When fat doesn’t come back, facial fillers to help restore what’s lost are an option.
Reversing facial lipoatrophy is possible, but it comes with a price tag. Approved by the Federal Drug Administration (FDA) or not, restorative “facial filling” isn’t usually covered by public or private insurance plans and can cost $2,000 or more.
A number of facial fillers are currently available—there are organic and synthetic options as well as injectable and surgical procedures. Regardless of which product you choose, it is very important that restorative therapy for facial lipoatrophy be administered by an expert, meaning a board-certified plastic surgeon or specialist with experience using the product selected to treat facial lipoatrophy (see “Only the Best,” below).
What’s FDA-Approved? To date, the FDA has approved two products for HIV-related facial wasting, one called either Sculptra or New-Fill and another called Radiesse. Sculptra requires a series of two to six treatment sessions and typically lasts for about a year. Radiesse is also temporary but appears to last a bit longer than other temporary fillers.
What Else Is Available? There are many other filler options available in the U.S. and abroad, although they are not approved for HIV by the FDA. First there are temporary solutions—procedures that may need repeating to maintain fullness—such as fat transfers. This involves surgically removing fat from one part of the body, such as the butt, and injecting it into the face. There’s also collagen and hyaluronic acid (Restylane), both of which are injected with a needle.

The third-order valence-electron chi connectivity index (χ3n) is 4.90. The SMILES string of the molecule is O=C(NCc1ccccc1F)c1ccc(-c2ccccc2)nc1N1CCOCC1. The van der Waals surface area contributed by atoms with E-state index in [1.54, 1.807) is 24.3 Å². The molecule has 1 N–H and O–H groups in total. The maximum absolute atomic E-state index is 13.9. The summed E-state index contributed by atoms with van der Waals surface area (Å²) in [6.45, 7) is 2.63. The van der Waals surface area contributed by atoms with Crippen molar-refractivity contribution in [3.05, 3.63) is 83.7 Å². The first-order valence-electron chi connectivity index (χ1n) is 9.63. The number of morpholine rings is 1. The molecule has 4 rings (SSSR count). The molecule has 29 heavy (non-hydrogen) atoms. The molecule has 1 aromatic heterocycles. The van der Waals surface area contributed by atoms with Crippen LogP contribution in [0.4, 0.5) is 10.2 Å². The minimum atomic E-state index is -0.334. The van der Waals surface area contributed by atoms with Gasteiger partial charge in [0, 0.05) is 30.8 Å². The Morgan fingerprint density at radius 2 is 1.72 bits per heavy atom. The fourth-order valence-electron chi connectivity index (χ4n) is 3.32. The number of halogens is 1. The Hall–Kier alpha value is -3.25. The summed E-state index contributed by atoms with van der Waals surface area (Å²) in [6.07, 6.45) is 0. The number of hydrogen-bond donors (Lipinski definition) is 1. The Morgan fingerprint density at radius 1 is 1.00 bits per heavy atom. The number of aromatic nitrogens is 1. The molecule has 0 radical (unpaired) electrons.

Longer-lasting fillers are also available. These include injectable silicone oil microdroplets (Silikon 1000), polymethylmethacrylate (ArteFill) and polyalkylimide (Bio-Alcamid). Surgically implanted fillers, such as Gore-Tex, are another possibility.
To learn more about facial fillers for lipo, log on to AIDSmeds.com.
ONLY THE BEST
Facial filling and fixing is an art. Ask your surgeon the following questions before the needles and knives come out:
Are they board-certified and a member of a professional
organization such as the American Society of Plastic Surgeons?
How many people with HIV-related facial wasting have they treated? Will they allow you to talk to any of them about their experience?
What treatments do they have the most experience using for facial wasting?
What are all the costs associated with the treatment?
What is their policy if you are unsatisfied with the results?